While at first glance Dragon’s Dogma may seem like another cynical attempt by a publisher to ape the success of Bethesda’s Skyrim, it’s important to note early on that appearances can be deceptive, as what Capcom have created is a very different beast altogether. In fact, in what is arguably an already overcrowded génre Dragon’s Dogma comes as a surprising breath of fresh air and is perhaps one of the most challenging, yet deeply rewarding RPG’s in quite some time.
Even though it derives many of it’s strengths from an array of different influences from the world of the digital RPG, it’s the execution that sets Dragon’s Dogma apart from its many peers. Whereas other open world games of the same ilk simply have you moving one from one location to the next through a series of dull and unimaginative go-here-and-fetch quests, in Dragon’s Dogma you actually feel as though your actions play an integral part in a world going through change, with each and every action shaping that experience as the story unfolds.
The irony here being that – unlike pretty much every single RPG on the market today that bets the farm on the quite frankly overused moral choice wheel – there’s no set path of light and dark to choose from. You are the “Arisen” and it’s been left to you to seek out and destroy a god-like dragon in order to return some semblance of balance to the land, however it’s Capcom’s careful crafting of the world of “Gransys” that makes your choices feel more real than arguably every other RPG on the market. The consequences of your actions may seem more subtle on the surface, but over time these subtleties give way to a far deeper meaning as the tale draws toward its conclusion.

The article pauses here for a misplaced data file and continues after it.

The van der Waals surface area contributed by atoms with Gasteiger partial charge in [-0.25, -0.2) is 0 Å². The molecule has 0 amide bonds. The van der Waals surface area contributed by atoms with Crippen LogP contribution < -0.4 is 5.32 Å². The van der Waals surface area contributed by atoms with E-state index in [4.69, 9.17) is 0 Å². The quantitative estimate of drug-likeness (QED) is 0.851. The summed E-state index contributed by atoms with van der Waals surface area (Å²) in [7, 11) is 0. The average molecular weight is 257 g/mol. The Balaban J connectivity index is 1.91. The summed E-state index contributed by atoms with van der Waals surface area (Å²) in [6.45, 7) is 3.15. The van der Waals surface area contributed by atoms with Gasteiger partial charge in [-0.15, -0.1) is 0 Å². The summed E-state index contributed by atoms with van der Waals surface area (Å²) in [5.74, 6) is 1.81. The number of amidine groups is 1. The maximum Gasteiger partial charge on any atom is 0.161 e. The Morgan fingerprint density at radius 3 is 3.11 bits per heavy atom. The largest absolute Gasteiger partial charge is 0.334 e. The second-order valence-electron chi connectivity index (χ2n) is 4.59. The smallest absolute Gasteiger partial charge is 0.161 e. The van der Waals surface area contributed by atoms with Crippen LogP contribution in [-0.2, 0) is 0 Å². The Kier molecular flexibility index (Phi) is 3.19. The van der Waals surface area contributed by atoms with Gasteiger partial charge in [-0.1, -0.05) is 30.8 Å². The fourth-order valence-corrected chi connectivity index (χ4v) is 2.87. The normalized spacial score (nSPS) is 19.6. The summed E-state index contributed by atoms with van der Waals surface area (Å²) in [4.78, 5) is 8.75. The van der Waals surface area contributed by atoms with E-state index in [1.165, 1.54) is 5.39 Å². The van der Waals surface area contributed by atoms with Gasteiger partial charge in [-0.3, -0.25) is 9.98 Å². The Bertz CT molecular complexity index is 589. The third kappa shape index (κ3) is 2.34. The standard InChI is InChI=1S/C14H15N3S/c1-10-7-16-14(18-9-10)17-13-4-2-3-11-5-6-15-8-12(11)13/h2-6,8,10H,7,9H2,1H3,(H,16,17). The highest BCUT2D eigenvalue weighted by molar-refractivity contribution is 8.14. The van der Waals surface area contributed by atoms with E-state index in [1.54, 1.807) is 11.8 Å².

The Dragon’s Dogma world is a hazardous place filled with dangers and powerful creatures that can wipe out your entire party in a heartbeat. Should you be advised by a wandering peddler (or even one of your own party members) not to venture into that rather ominous looking woods away from the beaten track, (unless you feel particularly confident in your abilities at this point) it’s best to heed such advice and avoid. Death can come swiftly in Dragon’s Dogma and much like From Software’s Demon’s Souls and Dark Souls games, adopting a more cautious and tactical approach will fair you far better than wading in blindly, sword swinging. There’s no question that during your time with Dragon’s Dogma you’ll be doing a lot of running away, not as an act of cowardice but simply because survival is paramount to your success and one more day above ground for you and your party is good day.
Outside of procuring very rare magic stones that enable you to immediately transport back to the capital city, there’s no fast travel option in Dragon’s Dogma, and while not having so adds to the overall sense of adventure, it can be disheartening to have travelled for miles only to be killed by a Cockatrice or a band of marauding bandits because you instead chose to stand your ground when faced with a more powerful foe rather than do the sensible thing and ‘run like the wind’. On death you will of course be reverted to your last save point, but it’s still frustrating nonetheless knowing that a more cautious approach may have seen you avoid repeating your steps.